Welcome Computer Pals!

*Sit down! Have a Pop Tart! Check out LAST WEEK'S REVIEWS:

Bricktop A1 Special

Hulk and Thing: Hard Knocks #1 (of 4)

Street Angel #3

Sof’ Boy and Friends #3

Wash it down with a hard cider and you've got it made!

*I went diving into quarter bins the other day, and I found some very sweet treats. There's a good little 1986 number from NOW Comics called "Vector" issue #1 by Jim McGreal and Rich Mrozek. It looks like three subsequent issues were produced in the same year, and then nothing else. Regardless, I think the contents of this fine book warrant a close examination!

Henry Vector is a successful mystery writer, but his life is going to become far more mysterious with the mysterious introduction of that most mysterious machine of mystery: the personal computer. Henry's love-bunny Alice picks the machine up at a mysterious going out of business sale, and the mystery soon begins! This computer is not like the benign Internet boxes you and I know and love, it makes scary 3D shapes pop out of the monitor, and blasts poor Harry with pixilated power. That's the draw of the book: portions of the art and color were created with the finest blocky graphics that 1986 had to offer. Sometimes the lines of the art themselves are rendered in CG form, and sometimes computerized coloring simply covers traditional inks. Oddly enough, I still prefer this sort of charming EGA Sierra-chic to full-blown 3D modeled mannequin graphics. Call me old-school ("Ok, Old-School!")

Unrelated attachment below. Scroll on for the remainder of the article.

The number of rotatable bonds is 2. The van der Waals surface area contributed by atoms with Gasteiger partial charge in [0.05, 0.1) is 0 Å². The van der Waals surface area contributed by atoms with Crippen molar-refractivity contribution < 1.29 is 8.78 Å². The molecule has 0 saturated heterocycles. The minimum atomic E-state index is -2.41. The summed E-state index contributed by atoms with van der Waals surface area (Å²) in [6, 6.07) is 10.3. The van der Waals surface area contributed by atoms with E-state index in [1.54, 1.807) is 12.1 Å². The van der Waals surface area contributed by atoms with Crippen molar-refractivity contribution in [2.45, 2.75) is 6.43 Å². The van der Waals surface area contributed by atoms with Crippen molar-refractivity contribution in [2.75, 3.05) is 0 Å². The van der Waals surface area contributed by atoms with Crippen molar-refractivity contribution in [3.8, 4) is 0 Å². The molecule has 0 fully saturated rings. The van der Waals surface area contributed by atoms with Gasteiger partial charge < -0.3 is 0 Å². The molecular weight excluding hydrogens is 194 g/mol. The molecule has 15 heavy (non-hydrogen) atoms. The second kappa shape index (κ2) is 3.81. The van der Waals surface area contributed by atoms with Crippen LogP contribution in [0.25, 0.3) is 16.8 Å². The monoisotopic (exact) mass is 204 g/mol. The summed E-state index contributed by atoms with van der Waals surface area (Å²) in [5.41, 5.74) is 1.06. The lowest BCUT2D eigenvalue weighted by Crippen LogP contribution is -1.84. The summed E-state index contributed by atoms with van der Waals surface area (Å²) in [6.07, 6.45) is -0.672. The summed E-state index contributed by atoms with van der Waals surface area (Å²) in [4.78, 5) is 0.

As any Computer Science undergrad could tell you, there's only one thing a computer that zaps people with colorful pixels is good for: predicting elevator accidents. And true to form, the monitor of magic produces some wiggly-line portraits of disaster that Henry uses to save several tenants of his building from certain elevator-related injury. A later visit from a part-time computer store clerk confirms that this is no ordinary Tandy 1000. And upon closer examination, Alice discovers that the keyboard is not adorned with only the good old alphabet, but with Ancient Druid Symbols. The easy-going clerk (perhaps unwittingly revealing why he only gets part-time work) brushes it off: "You probably just got an old machine they don't make anymore." This is of course a timely reference to IBM's ill-fated PC Pagan Black Magic launch which scandalized the world of computing back in the day.

Secure in the knowledge that their pixel-blasting oracle box was once used to play "Space Quest 2" at Stonehenge, Henry and Alice relax on the couch to watch some Dick Van Dyke (really). Then their apartment is smashed down by a hulking pixel monster who arrives to get them to accept the Red Pill, and by 'Red Pill' I mean 'monstrous beating'. Maybe it's a Druid who caught them pirating his elevator disaster prevention software? I may never know, because that's the only issue I found in the box.